Cheaters often use cognitive tricks to minimize the significance of their infidelity

It did not mean anything (about me)

Cognitive dissonance theory and the cognitive and affective consequences of romantic infidelity

From Journal of Social and Personal Relationships

Most people see themselves as being very loyal and faithful and consider romantic infidelity to be a morally unacceptable behaviour. So how do cheaters live with themselves after their infidelity? Understanding how they reconcile their indiscretions with their beliefs about themselves can help us figure out why “good people” cheat.

The purpose of this study was to conduct an initial test of the hypothesis that perpetrators of infidelity are susceptible to cognitive dissonance. It employed a novel experimental manipulation that was designed to make participants think that they had acted either faithfully or unfaithfully during a prior relationship. The results showed that participants who were made to feel unfaithful had more negative emotions than those in the “faithful” condition. Those made to feel unfaithful were also more likely to report that they did not like themselves. In short, they experienced discomfort about their infidelity. They also tended to downplay their infidelity, reporting that it was not important and did not represent them. Dissonance theory predicts that when individuals’ thoughts and behaviours are inconsistent, something has to give. The results of this study presents evidence that perceptions of infidelity cause cognitive dissonance.

 

Abstract

Perpetrating romantic infidelity is discrepant with how most individuals see themselves and theoretically should produce cognitive dissonance. Accordingly, perpetrators of infidelity should experience symptoms of dissonance (e.g. self-concept discrepancy, psychological discomfort, poor affect) and employ tactics that reduce these symptoms (e.g. trivialization). These hypotheses were tested in four experiments. In each experiment, participants were given bogus feedback indicating that they had acted either faithfully or unfaithfully during a prior romantic relationship (this manipulation was evaluated in experiment 1). Participants who received unfaithful feedback reported higher levels of self-concept discrepancy, psychological discomfort, and poor affect (experiments 2 and 4) and trivialized to a greater extent the importance of their ostensive infidelities (experiments 3 and 4). Experiment 4 further showed that trivialization significantly reduced self-concept discrepancy and psychological discomfort but not poor affect. These results are generally consistent with the view that infidelity is a dissonance arousing behavior and that perpetrators of infidelity respond in ways that reduce cognitive dissonance.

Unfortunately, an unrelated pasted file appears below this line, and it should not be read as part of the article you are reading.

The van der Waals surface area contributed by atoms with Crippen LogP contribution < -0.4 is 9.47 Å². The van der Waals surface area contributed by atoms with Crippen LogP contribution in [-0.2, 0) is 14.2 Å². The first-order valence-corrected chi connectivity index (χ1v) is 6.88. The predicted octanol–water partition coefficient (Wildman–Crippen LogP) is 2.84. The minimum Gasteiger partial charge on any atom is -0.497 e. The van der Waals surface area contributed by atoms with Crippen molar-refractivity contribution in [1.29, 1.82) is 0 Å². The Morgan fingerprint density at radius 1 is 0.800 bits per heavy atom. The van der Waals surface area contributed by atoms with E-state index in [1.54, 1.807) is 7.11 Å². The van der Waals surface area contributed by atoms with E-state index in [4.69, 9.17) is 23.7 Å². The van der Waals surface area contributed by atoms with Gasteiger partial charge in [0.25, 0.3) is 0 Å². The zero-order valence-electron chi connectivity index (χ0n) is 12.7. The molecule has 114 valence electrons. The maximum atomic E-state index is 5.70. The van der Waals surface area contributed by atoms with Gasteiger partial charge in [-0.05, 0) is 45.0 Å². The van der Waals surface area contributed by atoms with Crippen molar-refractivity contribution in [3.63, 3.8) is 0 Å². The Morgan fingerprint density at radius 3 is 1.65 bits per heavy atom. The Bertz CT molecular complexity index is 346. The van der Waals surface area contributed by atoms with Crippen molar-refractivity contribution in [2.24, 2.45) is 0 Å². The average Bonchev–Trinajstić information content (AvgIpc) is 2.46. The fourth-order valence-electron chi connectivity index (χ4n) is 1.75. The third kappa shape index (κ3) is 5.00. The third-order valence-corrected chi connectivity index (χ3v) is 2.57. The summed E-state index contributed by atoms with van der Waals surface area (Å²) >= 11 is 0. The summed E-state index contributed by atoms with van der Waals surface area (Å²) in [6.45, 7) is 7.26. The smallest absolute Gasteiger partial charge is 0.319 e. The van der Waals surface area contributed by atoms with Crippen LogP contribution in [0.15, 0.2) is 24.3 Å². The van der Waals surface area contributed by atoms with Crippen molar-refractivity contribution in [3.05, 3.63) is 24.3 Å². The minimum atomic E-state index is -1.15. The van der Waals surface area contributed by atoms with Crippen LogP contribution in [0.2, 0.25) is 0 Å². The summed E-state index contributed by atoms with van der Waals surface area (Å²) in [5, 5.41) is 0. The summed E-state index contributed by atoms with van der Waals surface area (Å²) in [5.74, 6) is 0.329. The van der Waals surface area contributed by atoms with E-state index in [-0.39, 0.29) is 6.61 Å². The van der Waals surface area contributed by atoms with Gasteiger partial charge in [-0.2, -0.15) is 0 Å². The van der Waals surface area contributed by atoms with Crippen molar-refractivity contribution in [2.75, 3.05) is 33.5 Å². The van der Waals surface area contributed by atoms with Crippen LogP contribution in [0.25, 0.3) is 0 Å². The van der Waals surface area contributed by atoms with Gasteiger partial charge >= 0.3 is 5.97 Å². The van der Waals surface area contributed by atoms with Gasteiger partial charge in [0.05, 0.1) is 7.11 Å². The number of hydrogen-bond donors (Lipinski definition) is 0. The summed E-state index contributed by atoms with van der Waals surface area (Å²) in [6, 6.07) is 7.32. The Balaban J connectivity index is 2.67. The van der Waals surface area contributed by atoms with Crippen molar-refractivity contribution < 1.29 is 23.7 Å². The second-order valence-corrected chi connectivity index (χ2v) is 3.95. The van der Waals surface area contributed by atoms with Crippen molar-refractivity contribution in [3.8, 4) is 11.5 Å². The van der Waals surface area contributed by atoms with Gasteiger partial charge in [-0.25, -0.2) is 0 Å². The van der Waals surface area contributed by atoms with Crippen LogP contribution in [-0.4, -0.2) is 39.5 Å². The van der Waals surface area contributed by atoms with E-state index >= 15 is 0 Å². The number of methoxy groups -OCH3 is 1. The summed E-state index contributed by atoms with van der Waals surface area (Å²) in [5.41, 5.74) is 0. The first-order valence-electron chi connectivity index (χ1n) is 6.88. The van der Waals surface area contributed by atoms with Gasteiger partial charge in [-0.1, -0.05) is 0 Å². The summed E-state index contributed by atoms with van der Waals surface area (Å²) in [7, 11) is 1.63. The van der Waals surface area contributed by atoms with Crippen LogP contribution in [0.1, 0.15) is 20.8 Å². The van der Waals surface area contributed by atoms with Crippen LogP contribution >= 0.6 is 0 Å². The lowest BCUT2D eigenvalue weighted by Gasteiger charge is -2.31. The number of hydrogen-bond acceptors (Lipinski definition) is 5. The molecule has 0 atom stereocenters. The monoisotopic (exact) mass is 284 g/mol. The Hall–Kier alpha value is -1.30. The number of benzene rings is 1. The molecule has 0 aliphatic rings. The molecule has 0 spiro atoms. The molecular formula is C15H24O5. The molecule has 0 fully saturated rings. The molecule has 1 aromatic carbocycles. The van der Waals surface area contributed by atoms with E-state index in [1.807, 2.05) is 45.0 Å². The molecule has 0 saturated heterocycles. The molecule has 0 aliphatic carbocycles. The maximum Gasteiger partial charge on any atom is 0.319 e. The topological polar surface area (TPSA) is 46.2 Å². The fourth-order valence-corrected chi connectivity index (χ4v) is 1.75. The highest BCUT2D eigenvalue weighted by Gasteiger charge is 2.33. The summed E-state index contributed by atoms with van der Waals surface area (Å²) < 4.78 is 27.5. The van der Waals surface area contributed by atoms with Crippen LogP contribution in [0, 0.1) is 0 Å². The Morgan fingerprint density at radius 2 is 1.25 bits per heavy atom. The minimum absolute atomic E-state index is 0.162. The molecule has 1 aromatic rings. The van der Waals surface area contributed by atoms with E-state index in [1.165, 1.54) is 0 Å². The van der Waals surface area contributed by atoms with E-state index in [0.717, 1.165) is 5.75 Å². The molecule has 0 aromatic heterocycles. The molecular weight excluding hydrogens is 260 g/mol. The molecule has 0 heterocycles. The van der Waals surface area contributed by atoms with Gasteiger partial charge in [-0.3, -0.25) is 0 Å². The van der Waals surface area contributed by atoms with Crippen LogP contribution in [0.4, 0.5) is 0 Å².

Read this research for freeArticle details

Joshua D. Foster and Tiffany A. Misra
It did not mean anything (about me): Cognitive dissonance theory and the cognitive and affective consequences of romantic infidelity
Journal of Social and Personal Relationships November 2013 30: 835-857, first published on January 23, 2013 doi:10.1177/0265407512472324

This post was based on an article written by Prof. Benjamin Le, Haverford College that featured on the Science of Relationships website.

 

 

 

 

 

     
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